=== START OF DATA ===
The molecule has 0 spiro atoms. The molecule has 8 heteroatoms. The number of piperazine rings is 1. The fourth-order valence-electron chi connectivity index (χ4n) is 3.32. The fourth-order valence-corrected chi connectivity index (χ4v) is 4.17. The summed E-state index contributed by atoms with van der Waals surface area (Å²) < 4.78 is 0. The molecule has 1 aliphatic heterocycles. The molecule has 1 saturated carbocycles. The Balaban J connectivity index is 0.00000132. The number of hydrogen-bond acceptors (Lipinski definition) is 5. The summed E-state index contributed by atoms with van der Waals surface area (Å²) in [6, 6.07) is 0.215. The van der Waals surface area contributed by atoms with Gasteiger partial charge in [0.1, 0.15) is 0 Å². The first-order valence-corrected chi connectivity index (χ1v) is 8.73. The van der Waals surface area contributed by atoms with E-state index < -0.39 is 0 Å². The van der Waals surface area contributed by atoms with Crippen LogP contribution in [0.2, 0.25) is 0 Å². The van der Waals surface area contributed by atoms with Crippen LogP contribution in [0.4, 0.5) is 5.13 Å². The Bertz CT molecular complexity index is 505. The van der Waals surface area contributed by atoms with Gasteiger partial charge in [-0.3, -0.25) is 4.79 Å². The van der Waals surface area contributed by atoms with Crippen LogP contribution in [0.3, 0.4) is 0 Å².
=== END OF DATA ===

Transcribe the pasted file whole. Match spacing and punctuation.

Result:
The molecule has 0 spiro atoms. The molecule has 8 heteroatoms. The number of piperazine rings is 1. The fourth-order valence-electron chi connectivity index (χ4n) is 3.32. The fourth-order valence-corrected chi connectivity index (χ4v) is 4.17. The summed E-state index contributed by atoms with van der Waals surface area (Å²) < 4.78 is 0. The molecule has 1 aliphatic heterocycles. The molecule has 1 saturated carbocycles. The Balaban J connectivity index is 0.00000132. The number of hydrogen-bond acceptors (Lipinski definition) is 5. The summed E-state index contributed by atoms with van der Waals surface area (Å²) in [6, 6.07) is 0.215. The van der Waals surface area contributed by atoms with Gasteiger partial charge in [0.1, 0.15) is 0 Å². The first-order valence-corrected chi connectivity index (χ1v) is 8.73. The van der Waals surface area contributed by atoms with E-state index < -0.39 is 0 Å². The van der Waals surface area contributed by atoms with Crippen LogP contribution in [0.2, 0.25) is 0 Å². The van der Waals surface area contributed by atoms with Crippen LogP contribution in [0.4, 0.5) is 5.13 Å². The Bertz CT molecular complexity index is 505. The van der Waals surface area contributed by atoms with Gasteiger partial charge in [-0.3, -0.25) is 4.79 Å². The van der Waals surface area contributed by atoms with Crippen LogP contribution in [0.3, 0.4) is 0 Å².